10 Mother’s Day marketing examples to help your campaign honor motherhood in all its forms

Email marketing
March 7, 2024
Image background is split into two halves: a sage green half on the left with the Klaviyo flag outlined in white, and an image of a mom and her elementary-school-aged daughter stretched out on the floor, laughing, on the right. In the middle of the image, stretched evenly over both backgrounds, large capital letters in white read, "Mother's Day." Within the outline of the Klaviyo flag, smaller black copy reads, "10 marketing examples to help your campaign honor mothorhood in all its forms."

In 2023, Americans spent $35.7B on Mother’s Day.

That’s up 12.6% from the previous year—which means even accounting for inflation, Mother’s Day spending is on a clear upward trend over time.

If your brand sells products that align with traditional ideas of motherhood—for example, health and beauty products, jewelry, and home furnishings—your email campaigns may feel straightforward.

But in recent years, we’ve become more thoughtful about what motherhood means to different people.

We’ve become more sensitive to people who don’t have mothers or who don’t have great relationships with their mothers. We’ve recognized that many people have a complicated relationship with the concept of motherhood. And we’ve embraced seriously the concept of the pet parent, as many millennials are choosing animals over human children.

For as many versions of motherhood there may be, there are just as many ways for brands to connect with mothers, mother figures, and the people who love them on Mother’s Day.

Here’s some inspiration from 10 real-life brands to help you capture growing revenue opportunities during the spring celebration.

1. Our Place offers a compassionate opt-out

For some, Mother’s Day is a celebration of joy and love. For others, it’s painful or upsetting.

A Mother’s Day opt-out email is peak customer empathy. This example from kitchen essentials brand Our Place is simple and sensitive, and it puts the power of choice in the hands of the customer.

Image shows a Mother’s Day email from kitchen essentials brand Our Place featuring minimalist design with burnt orange font on a plain cotton background. The email reads, “Dear Our Place Family, we started Our Place to celebrate home-cooked meals around the table with chosen family. For many of us, Mother’s Day and Father’s Day can be difficult, especially in the age of social media. If you prefer not to hear from us around either of these holidays, we understand. Just let us know by clicking here. You’ll be directed to our site but your opt-out preference will be saved. Sending love, Our Place.” The only CTA in the email is the link over “clicking here.”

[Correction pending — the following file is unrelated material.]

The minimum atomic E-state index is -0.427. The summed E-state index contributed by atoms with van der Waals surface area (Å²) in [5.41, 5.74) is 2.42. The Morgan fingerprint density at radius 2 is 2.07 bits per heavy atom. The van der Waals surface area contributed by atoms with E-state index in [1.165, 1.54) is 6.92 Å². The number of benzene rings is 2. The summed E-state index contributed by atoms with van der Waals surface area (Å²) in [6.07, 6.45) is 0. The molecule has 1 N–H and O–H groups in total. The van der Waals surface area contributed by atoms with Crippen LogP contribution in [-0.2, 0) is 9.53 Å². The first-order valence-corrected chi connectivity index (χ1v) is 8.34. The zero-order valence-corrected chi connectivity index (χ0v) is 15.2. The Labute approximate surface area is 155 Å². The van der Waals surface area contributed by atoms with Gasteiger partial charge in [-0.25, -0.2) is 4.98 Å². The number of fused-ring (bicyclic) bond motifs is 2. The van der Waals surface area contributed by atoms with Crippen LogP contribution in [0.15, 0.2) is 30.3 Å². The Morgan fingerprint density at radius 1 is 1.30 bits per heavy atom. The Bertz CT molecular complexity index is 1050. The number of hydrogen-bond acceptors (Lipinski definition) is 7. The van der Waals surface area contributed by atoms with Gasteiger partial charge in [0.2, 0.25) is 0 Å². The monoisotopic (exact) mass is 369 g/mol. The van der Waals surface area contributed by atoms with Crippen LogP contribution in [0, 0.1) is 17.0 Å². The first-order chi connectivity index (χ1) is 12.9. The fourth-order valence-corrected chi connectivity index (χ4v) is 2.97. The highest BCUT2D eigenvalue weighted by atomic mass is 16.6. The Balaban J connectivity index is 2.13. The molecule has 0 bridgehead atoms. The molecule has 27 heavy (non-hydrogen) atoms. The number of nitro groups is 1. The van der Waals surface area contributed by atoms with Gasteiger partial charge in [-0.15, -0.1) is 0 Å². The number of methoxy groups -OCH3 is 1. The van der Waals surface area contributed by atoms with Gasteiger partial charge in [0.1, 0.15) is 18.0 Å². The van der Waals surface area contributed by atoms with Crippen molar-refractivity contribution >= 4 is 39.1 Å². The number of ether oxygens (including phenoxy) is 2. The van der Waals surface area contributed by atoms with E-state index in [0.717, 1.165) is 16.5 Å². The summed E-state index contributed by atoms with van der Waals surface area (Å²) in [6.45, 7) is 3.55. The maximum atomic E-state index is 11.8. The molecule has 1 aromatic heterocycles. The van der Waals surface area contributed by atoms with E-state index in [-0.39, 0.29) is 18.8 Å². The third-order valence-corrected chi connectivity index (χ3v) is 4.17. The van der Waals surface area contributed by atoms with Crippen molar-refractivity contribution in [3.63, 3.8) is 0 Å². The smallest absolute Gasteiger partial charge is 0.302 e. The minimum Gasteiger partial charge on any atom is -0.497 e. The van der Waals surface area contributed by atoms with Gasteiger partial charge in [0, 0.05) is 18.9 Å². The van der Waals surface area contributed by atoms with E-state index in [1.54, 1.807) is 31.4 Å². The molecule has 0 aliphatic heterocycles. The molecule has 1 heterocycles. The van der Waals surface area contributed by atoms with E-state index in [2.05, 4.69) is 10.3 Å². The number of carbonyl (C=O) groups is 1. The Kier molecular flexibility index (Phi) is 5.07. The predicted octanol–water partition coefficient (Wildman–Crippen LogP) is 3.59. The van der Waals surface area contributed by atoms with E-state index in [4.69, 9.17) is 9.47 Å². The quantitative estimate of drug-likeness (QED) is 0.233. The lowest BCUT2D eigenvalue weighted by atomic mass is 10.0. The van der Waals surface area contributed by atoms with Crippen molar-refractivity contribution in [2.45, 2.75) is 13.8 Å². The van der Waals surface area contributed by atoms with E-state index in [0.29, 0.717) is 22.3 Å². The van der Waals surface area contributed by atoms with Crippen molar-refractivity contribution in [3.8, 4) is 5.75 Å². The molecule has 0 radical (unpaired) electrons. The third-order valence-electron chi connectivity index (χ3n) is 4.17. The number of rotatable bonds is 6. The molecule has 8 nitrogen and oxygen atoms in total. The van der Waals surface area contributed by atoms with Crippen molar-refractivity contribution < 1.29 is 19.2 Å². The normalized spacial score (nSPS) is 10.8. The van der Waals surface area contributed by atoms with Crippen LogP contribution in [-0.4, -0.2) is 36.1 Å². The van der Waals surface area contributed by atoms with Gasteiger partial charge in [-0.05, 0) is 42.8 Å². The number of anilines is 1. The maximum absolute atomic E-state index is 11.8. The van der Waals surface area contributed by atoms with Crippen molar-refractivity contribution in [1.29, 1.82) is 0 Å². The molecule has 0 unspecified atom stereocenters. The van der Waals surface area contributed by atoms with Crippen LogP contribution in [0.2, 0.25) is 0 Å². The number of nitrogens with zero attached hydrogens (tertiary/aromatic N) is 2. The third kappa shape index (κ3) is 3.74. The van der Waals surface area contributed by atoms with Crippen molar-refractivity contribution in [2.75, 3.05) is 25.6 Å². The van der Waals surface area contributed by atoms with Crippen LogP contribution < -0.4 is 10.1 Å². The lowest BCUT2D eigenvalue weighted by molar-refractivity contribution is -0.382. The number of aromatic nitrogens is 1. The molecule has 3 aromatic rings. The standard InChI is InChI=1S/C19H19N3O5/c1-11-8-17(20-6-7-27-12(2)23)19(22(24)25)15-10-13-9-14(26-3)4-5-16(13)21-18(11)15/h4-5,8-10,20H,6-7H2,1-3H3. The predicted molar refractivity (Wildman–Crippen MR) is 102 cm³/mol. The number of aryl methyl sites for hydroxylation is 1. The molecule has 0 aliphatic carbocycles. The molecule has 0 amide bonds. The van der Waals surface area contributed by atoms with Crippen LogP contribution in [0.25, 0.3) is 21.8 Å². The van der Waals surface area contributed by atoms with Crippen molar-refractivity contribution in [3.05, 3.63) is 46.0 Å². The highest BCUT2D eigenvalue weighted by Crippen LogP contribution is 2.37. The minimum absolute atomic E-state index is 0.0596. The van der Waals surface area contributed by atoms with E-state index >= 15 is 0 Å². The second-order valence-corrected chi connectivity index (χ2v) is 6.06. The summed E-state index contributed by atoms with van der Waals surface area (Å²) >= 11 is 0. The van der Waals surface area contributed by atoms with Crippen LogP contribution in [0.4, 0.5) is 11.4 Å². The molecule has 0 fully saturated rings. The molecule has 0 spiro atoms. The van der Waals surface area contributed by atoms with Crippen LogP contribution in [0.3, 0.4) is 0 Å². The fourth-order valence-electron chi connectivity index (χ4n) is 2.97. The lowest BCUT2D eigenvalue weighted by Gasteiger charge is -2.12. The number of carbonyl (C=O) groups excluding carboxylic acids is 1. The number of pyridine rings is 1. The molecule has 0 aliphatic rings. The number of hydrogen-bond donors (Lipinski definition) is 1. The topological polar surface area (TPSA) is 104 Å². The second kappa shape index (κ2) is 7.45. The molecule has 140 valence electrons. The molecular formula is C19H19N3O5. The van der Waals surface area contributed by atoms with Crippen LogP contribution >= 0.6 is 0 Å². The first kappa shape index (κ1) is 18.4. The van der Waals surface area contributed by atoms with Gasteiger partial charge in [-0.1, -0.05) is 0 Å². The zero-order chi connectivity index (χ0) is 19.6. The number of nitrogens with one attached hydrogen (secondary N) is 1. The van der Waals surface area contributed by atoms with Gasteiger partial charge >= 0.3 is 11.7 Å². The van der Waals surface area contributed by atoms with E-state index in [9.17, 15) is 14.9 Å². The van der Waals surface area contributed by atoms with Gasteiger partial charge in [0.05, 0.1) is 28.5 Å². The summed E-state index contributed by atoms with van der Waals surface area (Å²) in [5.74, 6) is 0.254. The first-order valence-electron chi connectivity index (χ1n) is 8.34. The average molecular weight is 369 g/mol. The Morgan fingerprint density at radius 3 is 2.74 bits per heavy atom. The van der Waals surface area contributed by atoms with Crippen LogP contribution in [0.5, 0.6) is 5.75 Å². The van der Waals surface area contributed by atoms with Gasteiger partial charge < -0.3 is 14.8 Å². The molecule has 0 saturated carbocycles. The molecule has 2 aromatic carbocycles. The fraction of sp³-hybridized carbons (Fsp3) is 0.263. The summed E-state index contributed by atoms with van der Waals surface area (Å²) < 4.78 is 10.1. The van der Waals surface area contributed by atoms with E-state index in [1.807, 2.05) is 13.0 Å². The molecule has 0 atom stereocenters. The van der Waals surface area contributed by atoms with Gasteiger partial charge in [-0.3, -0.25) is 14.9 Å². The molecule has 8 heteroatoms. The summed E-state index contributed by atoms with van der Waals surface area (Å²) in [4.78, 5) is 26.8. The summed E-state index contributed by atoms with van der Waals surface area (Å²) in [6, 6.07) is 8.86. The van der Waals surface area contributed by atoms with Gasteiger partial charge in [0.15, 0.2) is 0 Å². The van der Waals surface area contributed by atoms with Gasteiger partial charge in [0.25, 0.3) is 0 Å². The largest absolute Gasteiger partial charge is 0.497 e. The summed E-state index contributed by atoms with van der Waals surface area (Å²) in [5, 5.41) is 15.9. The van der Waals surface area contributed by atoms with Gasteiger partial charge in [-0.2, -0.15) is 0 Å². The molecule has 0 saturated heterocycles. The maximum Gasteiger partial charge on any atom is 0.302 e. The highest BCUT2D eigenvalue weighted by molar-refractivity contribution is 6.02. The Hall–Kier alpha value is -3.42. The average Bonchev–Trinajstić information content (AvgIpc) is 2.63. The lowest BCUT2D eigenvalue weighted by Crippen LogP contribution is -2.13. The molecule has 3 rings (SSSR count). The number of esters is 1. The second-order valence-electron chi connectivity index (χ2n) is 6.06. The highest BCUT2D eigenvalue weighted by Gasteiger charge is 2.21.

Source: Twitter

Another option: Use your sign-up forms to allow subscribers to opt out of particular campaigns or messages right from the get-go.

When you provide the option to select message preferences as you’re collecting contact information, you’re collecting zero- and first-party data that will allow you to segment your audience in the future—and send more relevant, resonant messages as a result.

Especially for Mother’s Day, when tensions may be high for some people, giving subscribers a tailored opt-out option may prevent someone from completely unsubscribing from your entire email list. It also shows you’re willing to go the extra mile to deliver a thoughtful customer experience.

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Get inspired by these ultra-specific segmentation-based marketing ideas, based on real-life Klaviyo use cases and several of the most reliable channels for ethical zero- and first-party data collection.

2. Wild One celebrates all moms

Subject line: This one’s for the dog moms 💘

Image shows a Mother’s Day email from pet essentials brand Wild One, featuring a reel of UGC in the form of customers with their pets. The headline reads, “to our favorite kind of mom!” The email copy reads, “Celebrating moms to the 2-legged, 4-legged (or somewhere in between)! From rainy day walks and poo pick-ups, to belly rubs and bath time, thanks for all you do.” At the bottom of the email, a black CTA button reads, “SHOP MOMS’ FAVORITES.”
Source: Wild One

Pet essentials brand Wild One expands on the traditional meaning of motherhood by extending it to people who have pets. Their email copy is playful and shows that even if your “kid” is a four-legged, 25-pound ball of fur, mom duties still apply.

Even better, Wild One features user-generated content (UGC) in their Mother’s Day email to highlight real members of their brand’s community. It’s a clever way to demonstrate what their products look like in the wild (pun intended), while also adding an element of authenticity and humanity to a promotional email message.

3. FARM Rio captures a micro-moment

Subject line: Tomorrow is Mother’s Day

Image shows a Mother’s Day email from apparel brand FARM Rio. At the top is a bright orange banner encouraging readers to use the code “SPRING15” to get 15% off as well as free shipping on all orders. On a pastel yellow tie-dye background, the rose email copy reads, “still haven’t gotten a gift for mom? This is just what you need! Get her one of our gift cards as a recognition for all the love that she gives.” The CTA button is rose and reads, “Shop now.” At the bottom of the email are the brand’s shipping and return policies.
Source: FARM Rio